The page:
I am a HUGE fan of virtualization, and have been since the early days of VMware Workstation and Microsoft Virtual PC. The first time I had ever tried VMware I was amazed and saw the potential of using this technology in a business and even home environment. I used Virtual PC 2004 and 2007 in college for home work assignments dealing with my server operating system classes because I didn't have the money to build a 'real' test lab at home. At work, I utilize VMware workstation for advanced networking capabilities to build virtualized test networks complete with a working clients, AD/DNS, and a Microsoft System Center Essentials server....all from a Acer laptop.
With the advent of products such as Intel and AMD VT enabled CPU's accompanied with free VMware & Microsoft Hyper-visor offerings, virtualization has begun to be seen more and more in IT environments. The advantages I always tell customers about are the costs savings and robust backup and recovery features of utilizing a virtual environment.
When I talk about cost savings, I am talking about reducing the amount of hardware needed to setup a server or group of servers. What used to take 2-3 physical boxes to run a basic small business network for file/printer sharing, AD/DNS and Exchange Email now can be done with one server using virtualization. (I know that a Microsoft Small Business Server 2003/2008 can do all 3 of those services, but for a business that has more than 50 computers you would typically see 3 different servers, at least in my experiences I have.)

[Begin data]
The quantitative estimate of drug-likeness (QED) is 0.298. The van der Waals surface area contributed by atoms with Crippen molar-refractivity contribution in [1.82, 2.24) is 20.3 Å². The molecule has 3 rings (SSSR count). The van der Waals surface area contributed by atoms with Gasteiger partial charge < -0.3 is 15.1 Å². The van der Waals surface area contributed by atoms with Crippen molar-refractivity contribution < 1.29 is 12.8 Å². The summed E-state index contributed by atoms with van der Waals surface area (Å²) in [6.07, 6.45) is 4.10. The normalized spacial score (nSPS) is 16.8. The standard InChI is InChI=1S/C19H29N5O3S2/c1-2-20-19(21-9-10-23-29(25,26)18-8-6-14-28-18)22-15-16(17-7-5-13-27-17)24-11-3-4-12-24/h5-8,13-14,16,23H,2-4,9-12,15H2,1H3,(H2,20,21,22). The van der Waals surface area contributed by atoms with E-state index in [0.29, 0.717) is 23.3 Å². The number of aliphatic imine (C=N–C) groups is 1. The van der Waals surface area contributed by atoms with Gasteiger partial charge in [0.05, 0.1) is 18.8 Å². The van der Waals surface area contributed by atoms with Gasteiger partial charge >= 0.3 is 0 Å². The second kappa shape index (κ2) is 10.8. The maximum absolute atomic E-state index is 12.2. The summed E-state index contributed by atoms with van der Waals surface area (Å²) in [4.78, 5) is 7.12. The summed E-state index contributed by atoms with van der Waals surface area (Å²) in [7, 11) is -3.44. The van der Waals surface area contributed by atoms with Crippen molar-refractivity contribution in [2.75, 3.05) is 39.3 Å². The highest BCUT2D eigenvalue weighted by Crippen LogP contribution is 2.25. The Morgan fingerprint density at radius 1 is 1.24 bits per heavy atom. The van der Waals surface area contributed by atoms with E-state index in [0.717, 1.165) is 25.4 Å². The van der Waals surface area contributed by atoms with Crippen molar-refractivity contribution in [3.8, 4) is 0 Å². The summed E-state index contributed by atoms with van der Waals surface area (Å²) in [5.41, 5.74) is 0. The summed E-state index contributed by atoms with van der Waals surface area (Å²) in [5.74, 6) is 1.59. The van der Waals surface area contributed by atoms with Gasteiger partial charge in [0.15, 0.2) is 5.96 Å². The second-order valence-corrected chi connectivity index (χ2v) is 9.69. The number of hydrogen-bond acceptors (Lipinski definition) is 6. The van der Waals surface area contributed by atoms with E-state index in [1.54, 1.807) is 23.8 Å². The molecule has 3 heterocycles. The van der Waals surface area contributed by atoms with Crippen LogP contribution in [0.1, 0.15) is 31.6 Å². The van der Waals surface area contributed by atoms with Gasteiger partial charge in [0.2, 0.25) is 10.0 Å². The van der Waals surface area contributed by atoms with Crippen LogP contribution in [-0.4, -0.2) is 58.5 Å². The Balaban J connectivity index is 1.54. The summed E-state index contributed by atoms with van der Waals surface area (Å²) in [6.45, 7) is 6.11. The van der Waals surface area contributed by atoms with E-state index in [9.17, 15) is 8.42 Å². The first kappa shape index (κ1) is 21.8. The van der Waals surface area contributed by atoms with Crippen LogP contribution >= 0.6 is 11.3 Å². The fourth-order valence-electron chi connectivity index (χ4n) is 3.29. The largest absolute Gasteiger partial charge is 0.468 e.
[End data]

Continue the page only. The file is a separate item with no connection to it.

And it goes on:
As for backup and recovery features, virtual machine images can be migrated and backed up quickly and easily. Just look at VMware's Vmotion and Vsphere products. These products are really exciting and for investment up front, the return in my opinion is real disaster recovery solutions that have been proven. I recommend looking at VMware's products, they are the most robust and supported virtualization product out there, but Microsoft's Hyper-V product isn't far behind.